The resulting Morningstar Return figure is listed relative to the average excess return of the broad asset class or the T-bill, whichever is higher. If the Morningstar Return is compared to the asset class, 1.00 represents the asset class average. For T-bill comparisons, the same concept is true, but 1.00 occurs when a fund's load-adjusted excess return equals the T-bill. Therefore, a score of 0.90 when compared with the T-bill indicates the fund's excess return has been 10% lower than the T-bill. In periods of low returns, funds' raw returns could hypothetically underperform T-bill returns, in which case the figure would be a negative number, such as -0.35, meaning that funds raw returns were 35% less than those of the T-bill.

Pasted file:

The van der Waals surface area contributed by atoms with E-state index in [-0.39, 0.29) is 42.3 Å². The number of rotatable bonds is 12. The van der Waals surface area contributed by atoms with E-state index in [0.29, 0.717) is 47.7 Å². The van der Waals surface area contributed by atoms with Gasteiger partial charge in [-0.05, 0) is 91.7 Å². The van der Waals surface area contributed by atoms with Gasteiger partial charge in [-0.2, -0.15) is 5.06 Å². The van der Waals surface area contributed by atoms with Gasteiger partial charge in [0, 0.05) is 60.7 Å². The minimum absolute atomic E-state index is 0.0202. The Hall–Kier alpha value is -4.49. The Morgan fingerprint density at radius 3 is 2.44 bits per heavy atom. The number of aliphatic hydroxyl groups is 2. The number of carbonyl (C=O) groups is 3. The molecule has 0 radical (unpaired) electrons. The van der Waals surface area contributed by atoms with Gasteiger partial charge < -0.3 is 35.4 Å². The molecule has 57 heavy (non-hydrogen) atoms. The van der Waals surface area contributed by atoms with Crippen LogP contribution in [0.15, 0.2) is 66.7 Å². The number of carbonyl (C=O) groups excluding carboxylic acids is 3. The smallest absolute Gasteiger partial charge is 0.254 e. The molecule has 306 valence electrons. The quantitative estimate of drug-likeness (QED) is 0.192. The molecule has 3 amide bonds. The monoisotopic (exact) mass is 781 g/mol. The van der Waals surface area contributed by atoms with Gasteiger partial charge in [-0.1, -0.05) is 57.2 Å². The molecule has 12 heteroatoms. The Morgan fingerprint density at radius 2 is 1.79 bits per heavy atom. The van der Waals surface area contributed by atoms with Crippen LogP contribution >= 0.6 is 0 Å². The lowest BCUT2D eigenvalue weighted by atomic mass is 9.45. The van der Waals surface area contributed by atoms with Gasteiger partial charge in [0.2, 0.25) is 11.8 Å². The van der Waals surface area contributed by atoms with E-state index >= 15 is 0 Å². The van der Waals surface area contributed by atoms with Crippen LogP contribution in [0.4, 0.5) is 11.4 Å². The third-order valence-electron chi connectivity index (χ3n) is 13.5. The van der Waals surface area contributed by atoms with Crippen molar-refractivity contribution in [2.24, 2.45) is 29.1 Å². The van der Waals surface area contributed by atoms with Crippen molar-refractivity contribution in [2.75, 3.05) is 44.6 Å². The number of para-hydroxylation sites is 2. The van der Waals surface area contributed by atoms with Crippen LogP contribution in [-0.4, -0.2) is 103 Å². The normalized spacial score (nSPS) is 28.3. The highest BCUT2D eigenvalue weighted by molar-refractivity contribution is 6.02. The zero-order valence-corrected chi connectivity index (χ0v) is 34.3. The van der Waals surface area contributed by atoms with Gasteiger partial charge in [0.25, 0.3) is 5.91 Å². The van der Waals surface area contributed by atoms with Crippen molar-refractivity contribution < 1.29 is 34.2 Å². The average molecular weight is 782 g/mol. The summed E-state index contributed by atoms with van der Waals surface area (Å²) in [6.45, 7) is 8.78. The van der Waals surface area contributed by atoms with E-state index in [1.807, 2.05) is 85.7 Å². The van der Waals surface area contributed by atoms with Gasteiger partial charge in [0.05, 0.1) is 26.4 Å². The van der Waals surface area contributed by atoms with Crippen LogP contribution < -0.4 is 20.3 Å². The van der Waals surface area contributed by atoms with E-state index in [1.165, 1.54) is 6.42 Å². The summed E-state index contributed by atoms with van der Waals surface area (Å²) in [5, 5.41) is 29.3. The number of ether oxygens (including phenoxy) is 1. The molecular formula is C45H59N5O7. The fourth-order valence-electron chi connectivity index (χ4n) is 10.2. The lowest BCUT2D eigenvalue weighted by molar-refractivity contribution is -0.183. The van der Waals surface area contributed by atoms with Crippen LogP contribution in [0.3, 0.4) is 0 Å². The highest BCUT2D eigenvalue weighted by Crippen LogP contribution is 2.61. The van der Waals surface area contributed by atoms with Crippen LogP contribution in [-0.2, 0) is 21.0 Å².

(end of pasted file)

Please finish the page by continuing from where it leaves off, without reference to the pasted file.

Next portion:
Listed for three, five, and ten years, a statistic that evaluates the fund's downside volatility relative to that of others in its broad asset class. To calculate the Morningstar Risk score, we plot the fund's monthly returns in relation to T-bill returns. We add up the amounts by which the fund fell short of the Treasury Bill's return and divide the result by the total number of months in the rating period. This number is then compared with those of other funds in the same broad asset class. The resulting risk score expresses how risky the fund is, relative to the average fund in its asset class. The average risk score for the fund's asset class is set equal to 1.00; thus a Morningstar risk score of 1.35 for a taxable-bond fund reveals that the fund has been 35% riskier than the average taxable-bond fund for the period considered. The four broad asset classes are domestic stock, international stock, taxable bond, and municipal bond.
For Morningstar Category definitions, click here.